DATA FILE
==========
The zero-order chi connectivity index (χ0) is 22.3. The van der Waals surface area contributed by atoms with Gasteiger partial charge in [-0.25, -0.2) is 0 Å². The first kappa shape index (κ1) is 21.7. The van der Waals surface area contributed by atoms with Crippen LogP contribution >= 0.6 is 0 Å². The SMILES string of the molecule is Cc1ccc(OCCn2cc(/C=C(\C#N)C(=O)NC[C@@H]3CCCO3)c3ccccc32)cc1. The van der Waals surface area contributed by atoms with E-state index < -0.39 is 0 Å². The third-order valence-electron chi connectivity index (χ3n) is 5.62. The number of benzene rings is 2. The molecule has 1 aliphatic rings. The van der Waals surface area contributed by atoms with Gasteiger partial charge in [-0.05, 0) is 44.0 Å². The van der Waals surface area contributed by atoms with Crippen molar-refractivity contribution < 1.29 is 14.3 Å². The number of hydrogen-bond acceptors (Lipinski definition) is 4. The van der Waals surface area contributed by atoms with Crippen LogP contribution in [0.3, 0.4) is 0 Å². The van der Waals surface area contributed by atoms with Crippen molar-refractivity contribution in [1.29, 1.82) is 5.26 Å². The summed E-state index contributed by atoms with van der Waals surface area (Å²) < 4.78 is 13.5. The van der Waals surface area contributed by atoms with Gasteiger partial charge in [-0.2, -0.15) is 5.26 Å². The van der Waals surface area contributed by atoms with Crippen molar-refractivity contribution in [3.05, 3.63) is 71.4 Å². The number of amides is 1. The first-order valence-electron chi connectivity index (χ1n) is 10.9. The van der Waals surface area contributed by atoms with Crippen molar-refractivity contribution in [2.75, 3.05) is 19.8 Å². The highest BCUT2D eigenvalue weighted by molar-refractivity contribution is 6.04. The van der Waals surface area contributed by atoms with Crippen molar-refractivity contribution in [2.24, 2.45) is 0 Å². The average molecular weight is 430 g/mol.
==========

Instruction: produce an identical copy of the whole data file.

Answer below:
The zero-order chi connectivity index (χ0) is 22.3. The van der Waals surface area contributed by atoms with Gasteiger partial charge in [-0.25, -0.2) is 0 Å². The first kappa shape index (κ1) is 21.7. The van der Waals surface area contributed by atoms with Crippen LogP contribution >= 0.6 is 0 Å². The SMILES string of the molecule is Cc1ccc(OCCn2cc(/C=C(\C#N)C(=O)NC[C@@H]3CCCO3)c3ccccc32)cc1. The van der Waals surface area contributed by atoms with E-state index < -0.39 is 0 Å². The third-order valence-electron chi connectivity index (χ3n) is 5.62. The number of benzene rings is 2. The molecule has 1 aliphatic rings. The van der Waals surface area contributed by atoms with Gasteiger partial charge in [-0.05, 0) is 44.0 Å². The van der Waals surface area contributed by atoms with Crippen molar-refractivity contribution < 1.29 is 14.3 Å². The number of hydrogen-bond acceptors (Lipinski definition) is 4. The van der Waals surface area contributed by atoms with Crippen LogP contribution in [0.3, 0.4) is 0 Å². The van der Waals surface area contributed by atoms with Crippen molar-refractivity contribution in [1.29, 1.82) is 5.26 Å². The summed E-state index contributed by atoms with van der Waals surface area (Å²) < 4.78 is 13.5. The van der Waals surface area contributed by atoms with Gasteiger partial charge in [-0.2, -0.15) is 5.26 Å². The van der Waals surface area contributed by atoms with Crippen molar-refractivity contribution in [3.05, 3.63) is 71.4 Å². The number of amides is 1. The first-order valence-electron chi connectivity index (χ1n) is 10.9. The van der Waals surface area contributed by atoms with Crippen molar-refractivity contribution in [2.75, 3.05) is 19.8 Å². The highest BCUT2D eigenvalue weighted by molar-refractivity contribution is 6.04. The van der Waals surface area contributed by atoms with Crippen molar-refractivity contribution in [2.24, 2.45) is 0 Å². The average molecular weight is 430 g/mol.